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Myndshft Blog

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November 27, 2023

HIV & AIDS: How Prior Authorization Software Creates Smoother Care Pathways

by Susan Lawson-Dawson | Healthcare Technology, Prior Authorization

In 1988, December received the designation of HIV/AIDS Awareness Month in the U.S., coinciding with the United Nations’ World AIDS Day on December 1st. Since the peak of the HIV / AIDS epidemic in the 1980s, the CDC says annual infections have declined by more than two-thirds. While the decline represents a significant positive trend, roughly 1.2 million Americans still live with HIV. More unfortunately, new infection rates highlight ongoing health inequities. For example, the CDC notes that: 

  • African Americans (12% of US population) account for 40% of new HIV infections
  • Hispanic/Latinos (18% of US population) account for 29% of new HIV infections
  • Caucasians (61% of US population) account for 26% of new HIV infections

The fact that 52% of newly diagnosed individuals live the the South reflects a disproportionate burden based on regional disparities.

Experts attribute it to the combined result of ongoing racial and socio-economic health inequities prevalent in the South, as well as greater stigma associated with LGBTQ individuals than in other areas of the nation. This contributes to making the path from diagnosis to treatment for HIV/AIDS even more ponderous for patients and providers alike. Identifying and understanding barriers is not just about getting through the paperwork. It helps ensure that life-saving treatments reach patients without undue delay. How does prior authorization software remove complexity and put patients on the right track to manage an HIV or AIDS diagnosis?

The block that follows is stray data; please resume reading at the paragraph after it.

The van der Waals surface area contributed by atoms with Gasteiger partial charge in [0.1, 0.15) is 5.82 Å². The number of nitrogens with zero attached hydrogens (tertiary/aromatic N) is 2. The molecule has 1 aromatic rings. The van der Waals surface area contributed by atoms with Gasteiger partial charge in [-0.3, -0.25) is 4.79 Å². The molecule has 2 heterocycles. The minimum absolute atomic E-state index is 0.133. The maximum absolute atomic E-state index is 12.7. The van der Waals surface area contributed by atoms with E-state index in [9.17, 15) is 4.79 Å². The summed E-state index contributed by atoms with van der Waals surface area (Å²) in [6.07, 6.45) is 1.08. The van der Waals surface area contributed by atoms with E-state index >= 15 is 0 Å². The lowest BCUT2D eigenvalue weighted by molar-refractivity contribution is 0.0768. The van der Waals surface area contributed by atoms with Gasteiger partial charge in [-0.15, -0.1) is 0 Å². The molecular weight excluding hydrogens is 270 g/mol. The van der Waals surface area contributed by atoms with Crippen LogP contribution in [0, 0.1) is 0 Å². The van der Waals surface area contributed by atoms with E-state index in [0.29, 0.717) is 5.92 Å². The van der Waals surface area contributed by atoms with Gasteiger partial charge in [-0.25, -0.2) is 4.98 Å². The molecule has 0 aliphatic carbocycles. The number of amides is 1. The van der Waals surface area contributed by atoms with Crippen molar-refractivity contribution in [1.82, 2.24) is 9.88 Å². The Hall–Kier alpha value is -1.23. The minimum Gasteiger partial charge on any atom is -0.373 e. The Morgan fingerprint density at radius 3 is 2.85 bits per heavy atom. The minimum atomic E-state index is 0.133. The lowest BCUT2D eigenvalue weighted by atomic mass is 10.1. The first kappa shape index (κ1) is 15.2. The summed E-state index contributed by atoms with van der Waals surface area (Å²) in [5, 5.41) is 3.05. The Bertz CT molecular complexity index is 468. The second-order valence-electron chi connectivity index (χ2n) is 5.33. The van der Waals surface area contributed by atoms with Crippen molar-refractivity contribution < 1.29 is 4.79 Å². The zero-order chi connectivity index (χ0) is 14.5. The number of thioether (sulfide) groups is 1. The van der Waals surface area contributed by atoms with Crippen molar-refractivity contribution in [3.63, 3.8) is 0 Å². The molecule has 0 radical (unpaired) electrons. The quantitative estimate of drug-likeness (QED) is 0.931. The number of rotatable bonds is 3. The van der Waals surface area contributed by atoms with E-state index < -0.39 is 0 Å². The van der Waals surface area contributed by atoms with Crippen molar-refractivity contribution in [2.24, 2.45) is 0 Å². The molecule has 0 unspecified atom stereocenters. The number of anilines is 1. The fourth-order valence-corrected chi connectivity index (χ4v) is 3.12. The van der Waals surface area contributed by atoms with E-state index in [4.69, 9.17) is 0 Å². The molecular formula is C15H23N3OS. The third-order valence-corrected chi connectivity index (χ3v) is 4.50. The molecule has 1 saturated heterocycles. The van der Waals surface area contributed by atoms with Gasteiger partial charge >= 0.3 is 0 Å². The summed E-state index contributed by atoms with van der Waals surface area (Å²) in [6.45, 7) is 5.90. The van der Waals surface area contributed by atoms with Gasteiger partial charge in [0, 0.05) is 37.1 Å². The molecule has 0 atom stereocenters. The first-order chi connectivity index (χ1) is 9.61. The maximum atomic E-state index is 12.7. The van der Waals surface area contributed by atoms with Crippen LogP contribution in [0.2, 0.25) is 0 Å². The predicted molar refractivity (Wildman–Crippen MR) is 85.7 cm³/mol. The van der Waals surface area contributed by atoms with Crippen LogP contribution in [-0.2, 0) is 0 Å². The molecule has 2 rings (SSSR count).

Deep Dive: Prior Authorization under Pharmacy and Medical Benefits

At its core, public and private payers use prior authorization as a tool to control costs and ensure appropriate care. While prior authorizations serve a purpose, they often clash with the pressing needs of HIV/AIDS care.

  • Pharmacy Benefits: When a medication is prescribed, especially one that’s high-cost or has potential for misuse, insurers may require a prior authorization. This is to ascertain its necessity and its alignment with the insurer’s formulary. For HIV/AIDS patients, many of whom require antiretroviral therapy (ART), this can mean navigating multiple layers of authorization, especially for newer, potentially more effective drugs.
  • Medical Benefits: Beyond medications, HIV/AIDS patients often need specialized services like laboratory monitoring, viral load testing, and consultations with specialists. Prior authorization for these can be equally intricate because the ordering provider and servicing provider may differ. 

Healthcare Finance reports that 94% of physicians report that prior authorizations delay access to necessary care. In the realm of HIV/AIDS—where timely intervention can mean the difference between effective viral suppression and potential complications—these delays are particularly concerning.